In the copolymers of epihalohydrin, copolymerizable monomers include monoepoxides, especially the lower alkylene oxides containing 2 to 6, preferably 2 to 3 carbon atoms, such as ethylene oxide and propylene oxide.
Preferred polymers of epihalohydrin include homopolymers of an epihalohydrin and copolymers of epihalohydrin with an alkylene oxide containing 2 to 3 carbon atoms. Preferred epihalohydrin is epichlorohydrin, although beta-methyl epichlorohydrin, epibromohydrin and the other epihalohydrins are also suitable. In the alkylene oxide copolymers, amount of epihalohydrin can vary from 40 to 80 weight percent whereas amount of alkylene oxide can be about 20 to 60 weight percent. The percentages herein are based on the total weight of the monomers.
The saturated epihalohydrin polymers referred to herein include liquid, solid and semisolid polymers. Liquid polymers have Brookfield viscosity of less than 16,000 Pa.S. at room temperature and molecular weight (Mn) in the range of 500 to 50,000 but preferably 1000 to 10,000. Preferred epihalohydrin polymers, however, are solid, which have molecular weight of up to one million.
Preferred polymers of alkylenes or polyolefins is polyethylene, although polymers of olefins containing 2 to 6, preferably 2 to 3 carbon atoms are included herein. This includes low density to high density polyethylene, linear low density polyethylene and low and high and ultra high molecular weight polyethylene. Low density polyethylene is characterized by a density of about 0.910 to 0.925, high density polyethylene has a density of about 0.941 to 0.965, and medium density polyethylene has an intermediate density of about 0.926 to 0.940. The polyolefins referred to herein can be crystalline or noncrystalline, i.e., amorphous, although in a preferred embodiment it appears desirable to use polyolefins that contain at least some crystallinity. In reference to polyethylene specifically, these materials contain at least some crystallinity and the higher the density thereof the more crystalline they are.
Suitable polyolefins are solid and have particulate form at ambient conditions. Preferred polyolefins are powdered and have very small particle size. Generally speaking, powder is defined in terms of particle size that is, on the average, smaller than about 1 millimeter (1000 microns), more preferably smaller than about one-half millimeter and even smaller than 0.1 millimeter, such as about 10 to 50 microns.
The epihalohydrin polymers are readily prepared by polymerization in mass or solution, with catalysts normally formed by reacting an organometallic compound, preferably an organaluminum compound such as trialkyl aluminum, with water, optionally with a small amount of a chelating agent, such as acetylacetone, ethoxyacetic acid, tetrahydrofuran, and the like. The organoaluminum compounds may include triethyl aluminum, tripropyl aluminum, triisobutyl aluminum, diethyl aluminum hydride, and the like. There are many patents describing the preparation of such polymers, such as U.S. Pat. Nos. 3,158,581 and 2,219,591. These polymers normally have a number average molecular weight of greater than about 30,000, preferably greater than 60,000, as determined by gel permeation chromatography.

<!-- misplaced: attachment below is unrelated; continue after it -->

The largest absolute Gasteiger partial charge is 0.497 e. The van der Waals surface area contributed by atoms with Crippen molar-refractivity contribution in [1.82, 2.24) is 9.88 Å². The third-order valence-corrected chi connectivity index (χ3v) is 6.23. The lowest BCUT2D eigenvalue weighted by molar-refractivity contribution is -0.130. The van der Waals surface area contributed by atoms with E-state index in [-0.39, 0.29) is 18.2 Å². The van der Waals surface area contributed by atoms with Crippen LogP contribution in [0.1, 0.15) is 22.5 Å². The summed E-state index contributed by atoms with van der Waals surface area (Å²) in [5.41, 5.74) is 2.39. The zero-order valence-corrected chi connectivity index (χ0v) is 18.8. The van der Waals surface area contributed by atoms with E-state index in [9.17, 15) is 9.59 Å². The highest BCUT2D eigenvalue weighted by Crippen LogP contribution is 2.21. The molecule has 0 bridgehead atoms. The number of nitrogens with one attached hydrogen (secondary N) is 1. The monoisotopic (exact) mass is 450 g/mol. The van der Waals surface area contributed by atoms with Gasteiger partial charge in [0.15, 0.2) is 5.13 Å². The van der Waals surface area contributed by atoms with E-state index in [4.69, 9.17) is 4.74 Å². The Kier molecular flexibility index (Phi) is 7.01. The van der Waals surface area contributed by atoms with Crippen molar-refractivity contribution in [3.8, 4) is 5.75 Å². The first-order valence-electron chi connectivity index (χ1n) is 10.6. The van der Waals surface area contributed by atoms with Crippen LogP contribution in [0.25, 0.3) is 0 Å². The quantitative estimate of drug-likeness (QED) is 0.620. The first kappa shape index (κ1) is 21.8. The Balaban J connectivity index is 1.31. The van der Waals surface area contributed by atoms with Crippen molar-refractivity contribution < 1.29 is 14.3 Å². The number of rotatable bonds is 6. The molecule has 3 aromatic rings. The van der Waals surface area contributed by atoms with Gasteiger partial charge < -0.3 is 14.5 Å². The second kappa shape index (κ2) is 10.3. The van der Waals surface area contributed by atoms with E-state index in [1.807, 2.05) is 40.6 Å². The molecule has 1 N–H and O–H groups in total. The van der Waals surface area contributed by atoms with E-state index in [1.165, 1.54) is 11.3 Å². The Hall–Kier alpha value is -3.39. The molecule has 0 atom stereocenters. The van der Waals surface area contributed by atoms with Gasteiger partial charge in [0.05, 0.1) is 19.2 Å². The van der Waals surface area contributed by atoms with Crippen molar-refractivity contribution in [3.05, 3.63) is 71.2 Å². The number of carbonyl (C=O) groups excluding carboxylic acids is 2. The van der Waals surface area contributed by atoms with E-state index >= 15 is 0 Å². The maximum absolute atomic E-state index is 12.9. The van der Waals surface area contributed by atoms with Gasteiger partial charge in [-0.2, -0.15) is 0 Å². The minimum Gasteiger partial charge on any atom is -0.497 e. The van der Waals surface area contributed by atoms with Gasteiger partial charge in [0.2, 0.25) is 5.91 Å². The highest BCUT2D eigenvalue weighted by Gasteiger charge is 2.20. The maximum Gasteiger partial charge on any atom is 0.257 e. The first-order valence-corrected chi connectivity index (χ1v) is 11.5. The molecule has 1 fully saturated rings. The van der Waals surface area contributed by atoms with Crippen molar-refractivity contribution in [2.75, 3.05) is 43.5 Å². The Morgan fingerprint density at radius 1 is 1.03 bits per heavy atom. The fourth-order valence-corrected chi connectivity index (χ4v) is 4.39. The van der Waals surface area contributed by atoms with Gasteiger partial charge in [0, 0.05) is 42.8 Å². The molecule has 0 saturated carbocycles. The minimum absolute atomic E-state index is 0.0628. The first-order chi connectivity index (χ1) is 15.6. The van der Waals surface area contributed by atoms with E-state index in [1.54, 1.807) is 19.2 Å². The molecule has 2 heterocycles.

The Dreyfuss U.S. Pat. Nos. 3,850,856 and 3,850,875 describe preparation of hydroxylterminated epihalohydrin polymers in presence of water or a polyol such as ethylene glycol with the use of catalytic amount of a trialkyl oxonium salt of an HMF6 acid where M is selected from phosphorus, arsenic, and antimony.
Polyethylene can be prepared in a number of different ways including high pressure polymerization of ethylene by a free radical process, medium pressure polymerization of ethylene with transition metal oxide catalysts, and low and medium pressure polymerization of ethylene by the use of transition metal halides and alkylaluminum compounds, i.e. the Ziegler process. In the medium pressure process, for instance, ethylene is polymerized while in contact with a slurry of catalyst that is chromium oxide supported on silica-alumina in an inert solvent, followed by extraction of the polymer from the catalyst with a hot solvent, solvent removal after cooling, crystallization of the polymers, and finishing of the polymer. Density of such polyethylene is about 0.960 to 0.970 g/cm3.